It is a recommended practice to configure any antivirus software running on Exchange servers to exclude specific paths, processes, and file types. This recommendation is made to reduce the likelihood of your Exchange server experiencing a failure due to antivirus software locking a file or folder in a way that prevents Exchange from doing what it is trying to do. Such issues are actually quite common when antivirus software has not been configured to follow these recommendations, and usually surfaces as unpredictable failover behavior in database availability groups, as well as unexpected database dismounts.

Some time ago I published a PowerShell script that will scan an Exchange 2013 server and output a list of exclusions that follow the Microsoft recommendations. Exchange 2016 is a little different, with some items added to the list, as well as a few others removed from the list. Thanks to Matt K for pointing out several of the changes.

Today I’ve published a new script for generating Exchange 2016 antivirus exclusions. It works the same way as the 2013 version, you run the script locally on a server in the Exchange Management Shell, and then use the output files to configure your antivirus software manually or by importing the lists (Update: when installing Exchange 2016 CU3 or later on Windows Server 2016 you can also use the script to automatically configure the exclusions in Windows Defender). I made a few improvements this time around as well, so that different lists are output for Mailbox servers vs Edge Transport servers.

You can find the new script on the TechNet Script Gallery. I hope you find it helpful for your Exchange 2016 deployments.

About the Author

Paul Cunningham

Paul is a former Microsoft MVP for Office Apps and Services. He works as a consultant, writer, and trainer specializing in Office 365 and Exchange Server. Paul no longer writes for


  1. RM

    Hey Paul, slight thing I noticed that wanted to bring to your attention (and perhaps I am wrong), is that the process exclusions the way its implemented will not exclude the processes but rather the files they touch (See below Defender link in next paragraph about what I mean). I thought by process exclusion section MS wants to exclude the actual processes from being scanned in here. (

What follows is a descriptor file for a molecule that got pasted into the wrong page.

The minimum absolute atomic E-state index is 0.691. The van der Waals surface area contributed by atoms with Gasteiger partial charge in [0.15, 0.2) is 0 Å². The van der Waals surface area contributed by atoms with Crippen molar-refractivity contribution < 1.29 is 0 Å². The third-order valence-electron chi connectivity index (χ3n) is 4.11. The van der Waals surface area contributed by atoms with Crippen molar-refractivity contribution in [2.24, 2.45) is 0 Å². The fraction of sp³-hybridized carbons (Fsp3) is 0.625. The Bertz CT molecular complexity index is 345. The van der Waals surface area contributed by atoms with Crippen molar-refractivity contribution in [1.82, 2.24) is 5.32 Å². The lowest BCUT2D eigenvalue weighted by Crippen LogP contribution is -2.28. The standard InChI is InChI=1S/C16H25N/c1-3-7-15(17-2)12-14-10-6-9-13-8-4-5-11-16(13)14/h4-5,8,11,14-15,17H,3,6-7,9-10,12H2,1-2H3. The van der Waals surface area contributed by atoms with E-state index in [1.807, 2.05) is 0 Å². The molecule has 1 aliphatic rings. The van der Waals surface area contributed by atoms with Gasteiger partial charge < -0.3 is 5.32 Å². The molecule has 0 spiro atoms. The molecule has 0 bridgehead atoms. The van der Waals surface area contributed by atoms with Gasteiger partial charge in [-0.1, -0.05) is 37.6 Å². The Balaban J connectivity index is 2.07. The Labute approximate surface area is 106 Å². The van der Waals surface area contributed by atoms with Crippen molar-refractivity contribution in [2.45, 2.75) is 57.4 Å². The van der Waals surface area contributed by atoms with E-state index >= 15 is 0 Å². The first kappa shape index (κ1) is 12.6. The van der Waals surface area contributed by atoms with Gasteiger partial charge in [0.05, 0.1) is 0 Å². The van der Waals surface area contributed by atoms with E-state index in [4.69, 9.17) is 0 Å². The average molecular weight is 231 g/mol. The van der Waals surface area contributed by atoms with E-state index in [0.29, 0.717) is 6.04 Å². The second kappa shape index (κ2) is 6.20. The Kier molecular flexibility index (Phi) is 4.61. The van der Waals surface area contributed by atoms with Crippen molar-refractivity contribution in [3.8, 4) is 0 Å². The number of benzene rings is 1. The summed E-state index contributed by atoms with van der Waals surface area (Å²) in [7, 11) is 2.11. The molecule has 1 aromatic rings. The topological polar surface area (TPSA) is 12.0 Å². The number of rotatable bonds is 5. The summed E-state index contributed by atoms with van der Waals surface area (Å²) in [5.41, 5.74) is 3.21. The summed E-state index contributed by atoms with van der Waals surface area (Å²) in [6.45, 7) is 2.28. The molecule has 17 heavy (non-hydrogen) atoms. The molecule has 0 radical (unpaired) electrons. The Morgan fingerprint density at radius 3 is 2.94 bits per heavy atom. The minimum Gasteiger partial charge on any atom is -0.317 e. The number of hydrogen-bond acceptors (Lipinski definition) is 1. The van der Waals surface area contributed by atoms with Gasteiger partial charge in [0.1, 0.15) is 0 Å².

you can refer to what I am saying in regards to how Windows Defender exclusion will be treated by the processexclusion flag in here:

    the paragraph in the above link states: “When you add a process to the process exclusion list, Microsoft Defender Antivirus won’t scan files opened by that process, no matter where the files are located. The process itself, however, will be scanned unless it has also been added to the file exclusion list.”

    so, instead of excluding the processes with the -exclusionprocess switch, they also must be excluded with the -exclusionpath switch. Refer to this to exclude a process

    1. Avatar photo
      Tony Redmond

      Paul isn’t involved with the site any longer and this is now an old article. Maintaining old content to match the progress of technology is always a challenge. We’ll take a look and see what we can do.

      1. RM

        Thank you Tony and I agree regarding keeping context. I came across this article while researching and working on Exchange 2019 DATP exclusions on Windows Datacenter Core 2019. I saw another web blog from someone else also doing the exclusions the same way as here and noticed that some folks still looking into this one as a reference since practicle365 has been such a great resource to all of us. So, anyway, I thought it’s worthwhile to bring the point to the experts here. I’ll open a ticket with MS to have it verified/confirmed as to which DATP exclusion flag should be used for the Process exclusions section.

  2. Paolo

    Hello Paul, I saw this script is not updated since February 2017, it’s still safe to run it on current Exchange 2016 version?

    Thank you for your cooperation.

    Best regards.

  3. Jon

    Script for Exchange 2019?

  4. Mark

    Hi Paul,

    Great script but i have another question re antivirus scanning.

    Is it still recommended to scan mailboxes using API’s? I remember this back in 5.5 but these days we use appliances at the edge to scan emails as they pass in/out. I’d be nervous using any 3rd party database/mailbox scanner but i’ve been asked to look into it and cant see many products available for EX 2013/2016.


  5. Stephen Hudson

    Hi Paul,
    Just to be sure, I install Exchange 2016, move the default database and log folders to my preferred location, then run your script, before starting any of the Exchange post install tasks?
    Kind regards

      1. Stephen Hudson

        Hi Paul, I noticed when I ran the script on my Server2016/Exchange2016 setup that is listed the actual mailbox.edb file name in the list of Path (folder) Exclusions.

        Shouldn’t it just be the containing folder?

        Kind regards

  6. Ashfaq ahmed

    Thanks Paul for sharing & making our lives easier. can you please write same script for Domain controller.


  7. Fness

    So helpful thanks for sharing.
    Your articles and knowledge makes my life better 🙂

  8. Robatwork

    Paul I think it’s worth explicitly pointing out that
    a) need to run in an administrator EMS
    b) need to right click and Unblock the .ps1 file first

    At least I did on a new 2016 server

    Great useful script this one, so thanks

  9. RebPentacleB

    It would be great if the script put quotes around the paths, or better yet created a powershell script with Add-MpPreference -ExclusionPath “path” so you could run the output and aautomatically set up the exclusions.

      1. RedPentacleB


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